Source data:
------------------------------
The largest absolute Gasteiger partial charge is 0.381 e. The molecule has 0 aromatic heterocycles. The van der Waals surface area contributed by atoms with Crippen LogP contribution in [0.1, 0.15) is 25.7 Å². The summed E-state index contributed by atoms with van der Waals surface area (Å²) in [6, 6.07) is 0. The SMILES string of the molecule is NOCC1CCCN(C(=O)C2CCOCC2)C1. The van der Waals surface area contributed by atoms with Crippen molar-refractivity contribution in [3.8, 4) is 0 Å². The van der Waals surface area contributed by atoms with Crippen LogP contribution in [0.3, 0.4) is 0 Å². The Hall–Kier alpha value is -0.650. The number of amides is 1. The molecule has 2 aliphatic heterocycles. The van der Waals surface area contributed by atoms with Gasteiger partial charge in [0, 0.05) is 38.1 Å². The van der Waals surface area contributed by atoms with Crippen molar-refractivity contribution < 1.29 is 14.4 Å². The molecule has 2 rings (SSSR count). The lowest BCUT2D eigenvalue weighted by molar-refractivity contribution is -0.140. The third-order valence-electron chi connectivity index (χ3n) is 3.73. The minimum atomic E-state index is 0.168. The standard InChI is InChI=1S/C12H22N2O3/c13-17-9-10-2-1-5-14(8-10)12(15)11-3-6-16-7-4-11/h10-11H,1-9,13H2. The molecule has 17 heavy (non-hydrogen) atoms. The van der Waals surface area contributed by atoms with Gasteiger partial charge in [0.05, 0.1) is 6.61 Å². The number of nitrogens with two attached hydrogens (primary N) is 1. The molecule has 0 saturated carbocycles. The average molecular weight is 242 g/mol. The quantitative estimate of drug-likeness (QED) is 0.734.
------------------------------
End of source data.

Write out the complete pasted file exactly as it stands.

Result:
The largest absolute Gasteiger partial charge is 0.381 e. The molecule has 0 aromatic heterocycles. The van der Waals surface area contributed by atoms with Crippen LogP contribution in [0.1, 0.15) is 25.7 Å². The summed E-state index contributed by atoms with van der Waals surface area (Å²) in [6, 6.07) is 0. The SMILES string of the molecule is NOCC1CCCN(C(=O)C2CCOCC2)C1. The van der Waals surface area contributed by atoms with Crippen molar-refractivity contribution in [3.8, 4) is 0 Å². The van der Waals surface area contributed by atoms with Crippen LogP contribution in [0.3, 0.4) is 0 Å². The Hall–Kier alpha value is -0.650. The number of amides is 1. The molecule has 2 aliphatic heterocycles. The van der Waals surface area contributed by atoms with Gasteiger partial charge in [0, 0.05) is 38.1 Å². The van der Waals surface area contributed by atoms with Crippen molar-refractivity contribution < 1.29 is 14.4 Å². The molecule has 2 rings (SSSR count). The lowest BCUT2D eigenvalue weighted by molar-refractivity contribution is -0.140. The third-order valence-electron chi connectivity index (χ3n) is 3.73. The minimum atomic E-state index is 0.168. The standard InChI is InChI=1S/C12H22N2O3/c13-17-9-10-2-1-5-14(8-10)12(15)11-3-6-16-7-4-11/h10-11H,1-9,13H2. The molecule has 17 heavy (non-hydrogen) atoms. The van der Waals surface area contributed by atoms with Gasteiger partial charge in [0.05, 0.1) is 6.61 Å². The number of nitrogens with two attached hydrogens (primary N) is 1. The molecule has 0 saturated carbocycles. The average molecular weight is 242 g/mol. The quantitative estimate of drug-likeness (QED) is 0.734.